You see, Transformers II is coming out this summer. That says it all right there. It seems that when making money becomes the focus, the art suffers just as much as the sport suffers. Both art and sports are about the doing. And they are about doing for doing’s sake. When it’s about money, you get
There is a level of making money on artistic endeavors like the Weinstein Company, Sony Classics or Focus Features. They make prestigious pictures that make a comparatively meager amount of money. This is kind of like minor league ball. It’s still a pure game but there’s still a commercial value to it ("Hit the bull and get a free steak").
Then you have the pick-up game in the park. The Whiffle Ball game in the back yard. Just people playing a game to play the game – that’s kinda how Kevin Smith made Clerks. They are playing for the pure joy of the game. Yes, they want to excel and be their best. But the most they hope to get for their effort is bragging rights.
I, personally, do not follow sports. I was close to being a die-hard Met fan, until they traded away their 1986 team before the 1987 season. I remember watching the ’86 series like it was yesterday. That, to me, was baseball at its greatest: you were truly on the edge of your seat as the pitcher and the batter were steeped in battle, flinching at every swing and literally jumping for joy when the fated ball passed through Buckner’s legs.
I was hooked. I couldn’t wait for the next season to start. Then the Mets traded Lenny Dykstra. That pissed me off. And it’s not about whether they made a good trade or bad trade. (You can discuss the merits of their trades with the Mad Dog. I don’t care.) It just made me realize that to root for the 1987 Mets would basically be rooting for a trademarked logo, not the group of individuals who made up a championship team. Suddenly, I didn’t care.
Going to a game at Citifield is less about enjoying a game and more about having the Heritage Pork Porchetta and a choice of six red wines. All this hoo-ha is taking the focus away from the experience of the game itself. People are coming to see the park more than they are coming to see a baseball game. Hell, the name, Citifield, is meant to make you think of a bank instead of a ball park. Plus, higher ticket prices: the addition of more luxury suites that rent for $250,000 - $500,000 each per season, an average ticket price of $170 for the lower level seats, make the game less accessible to the average Joe-lunch-pail. Sure, if the Mets are playing, I root for them (especially when they’re playing the Yankees). But ask me one of the players name and it’s like you’re asking Tom to highlight the mise-en-scene in a Kurosawa flick.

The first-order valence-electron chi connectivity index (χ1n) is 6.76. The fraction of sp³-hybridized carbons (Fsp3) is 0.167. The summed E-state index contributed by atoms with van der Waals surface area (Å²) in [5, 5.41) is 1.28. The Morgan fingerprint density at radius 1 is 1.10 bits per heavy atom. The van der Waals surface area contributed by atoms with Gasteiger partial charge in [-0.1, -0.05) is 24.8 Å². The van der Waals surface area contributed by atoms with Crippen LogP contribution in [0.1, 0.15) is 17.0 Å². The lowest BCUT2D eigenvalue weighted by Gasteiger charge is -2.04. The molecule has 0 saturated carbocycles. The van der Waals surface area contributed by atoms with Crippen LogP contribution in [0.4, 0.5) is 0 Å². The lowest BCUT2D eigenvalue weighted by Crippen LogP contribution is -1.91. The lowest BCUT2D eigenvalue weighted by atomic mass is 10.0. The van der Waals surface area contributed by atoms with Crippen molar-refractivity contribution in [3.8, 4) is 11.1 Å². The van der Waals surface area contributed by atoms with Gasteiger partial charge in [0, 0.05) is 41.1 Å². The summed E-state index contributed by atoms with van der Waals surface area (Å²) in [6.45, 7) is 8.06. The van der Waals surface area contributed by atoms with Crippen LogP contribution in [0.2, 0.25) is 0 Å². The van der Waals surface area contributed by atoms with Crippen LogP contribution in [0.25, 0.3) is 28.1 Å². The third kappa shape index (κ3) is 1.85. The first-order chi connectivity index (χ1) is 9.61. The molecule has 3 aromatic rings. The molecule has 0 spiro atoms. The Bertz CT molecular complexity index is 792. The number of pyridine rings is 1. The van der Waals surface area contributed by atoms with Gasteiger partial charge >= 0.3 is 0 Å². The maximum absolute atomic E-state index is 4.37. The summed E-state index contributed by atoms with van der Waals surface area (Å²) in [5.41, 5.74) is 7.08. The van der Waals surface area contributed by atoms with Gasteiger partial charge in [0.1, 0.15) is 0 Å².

Which brings me to the movie side of it all. Most people say that movies are worse than ever. This is somewhat true. And I say somewhat because there are great movies still being made: Michael Clayton, The Departed, Slumdog Millionaire, the Harry Potter movies. But the big difference is that studios have learned that movies don’t have to be good to make money. As a matter of fact, it can be a detriment. So, they put the big budgets behind pop-corn movies and crap that is faster and furious-er.
Again, there’s a lot of great pop-corn movies: Spider-Man I & II, The Dark Knight, the Harry Potter movies for instance. But there is a glutton of crap movies: The Hulk, the new Star Wars movies, anything with Shia LaBeouf, Daredevil, any of the “insert-genre-here Movie” movies (Scary Movie, Date Movie, Super-Hero movie, etc.) of course: Transformers I & II (I know the second has not come out yet, but if that is a good movie, I will eat a plate of dog crap in Macy’s window).
But even the good pop-corn movies are not exactly the most artistic endeavors. They loose a lot of purity, especially when they are focus-grouped to death. These movies are not made for the love of making movies, they are for the love of a paycheck.
And that is what is wrong with professional sports. It is not being played for the love of the game. Don’t get me wrong, the people who are talented enough to make it to the majors love the game. That’s just not their motive for playing any more. I’m sure Toby McGuire didn’t sign up for Spider-Man 4 because of his love of films. No, he did it for the big, fat paycheck.
Now, take a movie like 2005’s Good Night, and Good Luck. When George Clooney made that film, he did not expect to rake in $100,000,000 at the box office. Which is a good thing, because he would have gone postal over its $31,000,000 gross. Instead, Clooney had something to say. And through is knowledge of film, he said it better than anyone could have. He crafted an excellent, classic movie that said something because that’s what he set out to do. Not to make a boatload of money.
The same year, Star Wars Episode 3 came out and made $380,000,000 domestically. Now, which movie was better?
Take Slumdog Millionaire. This movie was made thinking that no one would even buy it. Talk about not being in it for the paycheck. But this gave Danny Boyle incredible freedom to make a great movie without having to worry how it would play in
When films are made for the money-making aspect, the joy and soul starts to get sucked out. Look at what happened to Disney movies. Disney reached a point where you could simply imagine people sitting in a board room saying that singing gargoyles would make a marketable addition to both the movie and the accompanying Happy Meal.
So, what is wrong with Sports today is very much the same thing as what is wrong with movies today. Both are endeavors about experience and accomplishment. This is truly the essence of artistic endeavor as much as it is athletic endeavor. But when they become mired in the attempts to capitalize on them, their point shifts from artistic or athletic endeavor to a money-making endeavor. And while people have the right to make money off of art and sport, it lessens the experience if just a little bit.